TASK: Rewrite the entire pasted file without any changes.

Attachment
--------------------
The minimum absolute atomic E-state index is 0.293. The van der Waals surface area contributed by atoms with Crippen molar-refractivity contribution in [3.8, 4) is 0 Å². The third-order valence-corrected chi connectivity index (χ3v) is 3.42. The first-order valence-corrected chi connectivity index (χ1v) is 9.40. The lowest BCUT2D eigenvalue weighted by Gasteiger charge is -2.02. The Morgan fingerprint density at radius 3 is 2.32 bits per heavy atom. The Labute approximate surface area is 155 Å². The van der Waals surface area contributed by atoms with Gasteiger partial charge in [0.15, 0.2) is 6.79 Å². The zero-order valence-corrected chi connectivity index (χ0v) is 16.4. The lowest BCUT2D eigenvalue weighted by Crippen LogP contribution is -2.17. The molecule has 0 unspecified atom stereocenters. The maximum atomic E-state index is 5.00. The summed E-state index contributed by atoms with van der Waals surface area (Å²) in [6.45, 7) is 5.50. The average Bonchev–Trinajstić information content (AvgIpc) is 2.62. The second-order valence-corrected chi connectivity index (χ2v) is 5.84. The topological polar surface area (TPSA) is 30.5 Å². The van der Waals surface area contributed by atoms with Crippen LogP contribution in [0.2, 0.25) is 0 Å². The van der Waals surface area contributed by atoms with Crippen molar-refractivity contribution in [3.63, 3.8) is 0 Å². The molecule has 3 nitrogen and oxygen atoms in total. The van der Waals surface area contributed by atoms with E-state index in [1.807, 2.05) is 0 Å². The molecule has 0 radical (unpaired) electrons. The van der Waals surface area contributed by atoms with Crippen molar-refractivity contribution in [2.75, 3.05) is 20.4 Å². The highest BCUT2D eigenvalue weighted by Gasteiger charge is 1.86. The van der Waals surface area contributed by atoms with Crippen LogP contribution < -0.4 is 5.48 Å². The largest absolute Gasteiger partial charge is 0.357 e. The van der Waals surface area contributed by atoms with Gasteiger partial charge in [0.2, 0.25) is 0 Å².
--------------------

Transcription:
The minimum absolute atomic E-state index is 0.293. The van der Waals surface area contributed by atoms with Crippen molar-refractivity contribution in [3.8, 4) is 0 Å². The third-order valence-corrected chi connectivity index (χ3v) is 3.42. The first-order valence-corrected chi connectivity index (χ1v) is 9.40. The lowest BCUT2D eigenvalue weighted by Gasteiger charge is -2.02. The Morgan fingerprint density at radius 3 is 2.32 bits per heavy atom. The Labute approximate surface area is 155 Å². The van der Waals surface area contributed by atoms with Gasteiger partial charge in [0.15, 0.2) is 6.79 Å². The zero-order valence-corrected chi connectivity index (χ0v) is 16.4. The lowest BCUT2D eigenvalue weighted by Crippen LogP contribution is -2.17. The molecule has 0 unspecified atom stereocenters. The maximum atomic E-state index is 5.00. The summed E-state index contributed by atoms with van der Waals surface area (Å²) in [6.45, 7) is 5.50. The average Bonchev–Trinajstić information content (AvgIpc) is 2.62. The second-order valence-corrected chi connectivity index (χ2v) is 5.84. The topological polar surface area (TPSA) is 30.5 Å². The van der Waals surface area contributed by atoms with Crippen LogP contribution in [0.2, 0.25) is 0 Å². The van der Waals surface area contributed by atoms with Crippen molar-refractivity contribution in [3.63, 3.8) is 0 Å². The molecule has 3 nitrogen and oxygen atoms in total. The van der Waals surface area contributed by atoms with E-state index in [1.807, 2.05) is 0 Å². The molecule has 0 radical (unpaired) electrons. The van der Waals surface area contributed by atoms with Crippen molar-refractivity contribution in [2.75, 3.05) is 20.4 Å². The highest BCUT2D eigenvalue weighted by Gasteiger charge is 1.86. The van der Waals surface area contributed by atoms with Crippen LogP contribution < -0.4 is 5.48 Å². The largest absolute Gasteiger partial charge is 0.357 e. The van der Waals surface area contributed by atoms with Gasteiger partial charge in [0.2, 0.25) is 0 Å².